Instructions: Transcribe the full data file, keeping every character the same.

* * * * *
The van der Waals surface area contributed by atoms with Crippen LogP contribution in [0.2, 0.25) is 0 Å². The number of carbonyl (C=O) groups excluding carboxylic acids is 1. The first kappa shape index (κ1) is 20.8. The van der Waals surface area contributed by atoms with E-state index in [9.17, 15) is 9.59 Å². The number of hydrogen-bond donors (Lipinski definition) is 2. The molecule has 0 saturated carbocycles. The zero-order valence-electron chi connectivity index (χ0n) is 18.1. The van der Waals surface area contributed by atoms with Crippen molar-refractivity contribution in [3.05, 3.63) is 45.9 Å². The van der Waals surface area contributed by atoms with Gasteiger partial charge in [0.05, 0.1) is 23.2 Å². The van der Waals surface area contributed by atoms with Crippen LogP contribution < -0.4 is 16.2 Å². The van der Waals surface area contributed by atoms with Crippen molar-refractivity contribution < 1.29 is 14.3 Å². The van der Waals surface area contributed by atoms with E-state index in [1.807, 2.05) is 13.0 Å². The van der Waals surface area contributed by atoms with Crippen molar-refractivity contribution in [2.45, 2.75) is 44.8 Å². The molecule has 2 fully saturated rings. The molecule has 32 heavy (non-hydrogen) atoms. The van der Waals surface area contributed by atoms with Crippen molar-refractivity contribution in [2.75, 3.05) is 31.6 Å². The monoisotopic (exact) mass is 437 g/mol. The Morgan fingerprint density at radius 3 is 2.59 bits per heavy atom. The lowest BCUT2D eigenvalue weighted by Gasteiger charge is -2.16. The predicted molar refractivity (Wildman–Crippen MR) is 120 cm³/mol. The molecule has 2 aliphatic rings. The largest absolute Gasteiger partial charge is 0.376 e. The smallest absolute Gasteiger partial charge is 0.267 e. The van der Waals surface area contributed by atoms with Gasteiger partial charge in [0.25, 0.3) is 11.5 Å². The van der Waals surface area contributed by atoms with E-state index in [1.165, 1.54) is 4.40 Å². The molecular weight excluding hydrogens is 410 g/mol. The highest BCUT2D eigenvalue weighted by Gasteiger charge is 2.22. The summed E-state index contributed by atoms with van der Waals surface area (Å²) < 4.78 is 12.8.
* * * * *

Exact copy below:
The van der Waals surface area contributed by atoms with Crippen LogP contribution in [0.2, 0.25) is 0 Å². The number of carbonyl (C=O) groups excluding carboxylic acids is 1. The first kappa shape index (κ1) is 20.8. The van der Waals surface area contributed by atoms with E-state index in [9.17, 15) is 9.59 Å². The number of hydrogen-bond donors (Lipinski definition) is 2. The molecule has 0 saturated carbocycles. The zero-order valence-electron chi connectivity index (χ0n) is 18.1. The van der Waals surface area contributed by atoms with Crippen molar-refractivity contribution in [3.05, 3.63) is 45.9 Å². The van der Waals surface area contributed by atoms with Gasteiger partial charge in [0.05, 0.1) is 23.2 Å². The van der Waals surface area contributed by atoms with Crippen LogP contribution < -0.4 is 16.2 Å². The van der Waals surface area contributed by atoms with Crippen molar-refractivity contribution < 1.29 is 14.3 Å². The van der Waals surface area contributed by atoms with E-state index in [1.807, 2.05) is 13.0 Å². The van der Waals surface area contributed by atoms with Crippen molar-refractivity contribution in [2.45, 2.75) is 44.8 Å². The molecule has 2 fully saturated rings. The molecule has 32 heavy (non-hydrogen) atoms. The van der Waals surface area contributed by atoms with Crippen molar-refractivity contribution in [2.75, 3.05) is 31.6 Å². The monoisotopic (exact) mass is 437 g/mol. The Morgan fingerprint density at radius 3 is 2.59 bits per heavy atom. The lowest BCUT2D eigenvalue weighted by Gasteiger charge is -2.16. The predicted molar refractivity (Wildman–Crippen MR) is 120 cm³/mol. The molecule has 2 aliphatic rings. The largest absolute Gasteiger partial charge is 0.376 e. The smallest absolute Gasteiger partial charge is 0.267 e. The van der Waals surface area contributed by atoms with Gasteiger partial charge in [0.25, 0.3) is 11.5 Å². The van der Waals surface area contributed by atoms with E-state index in [1.165, 1.54) is 4.40 Å². The molecular weight excluding hydrogens is 410 g/mol. The highest BCUT2D eigenvalue weighted by Gasteiger charge is 2.22. The summed E-state index contributed by atoms with van der Waals surface area (Å²) < 4.78 is 12.8.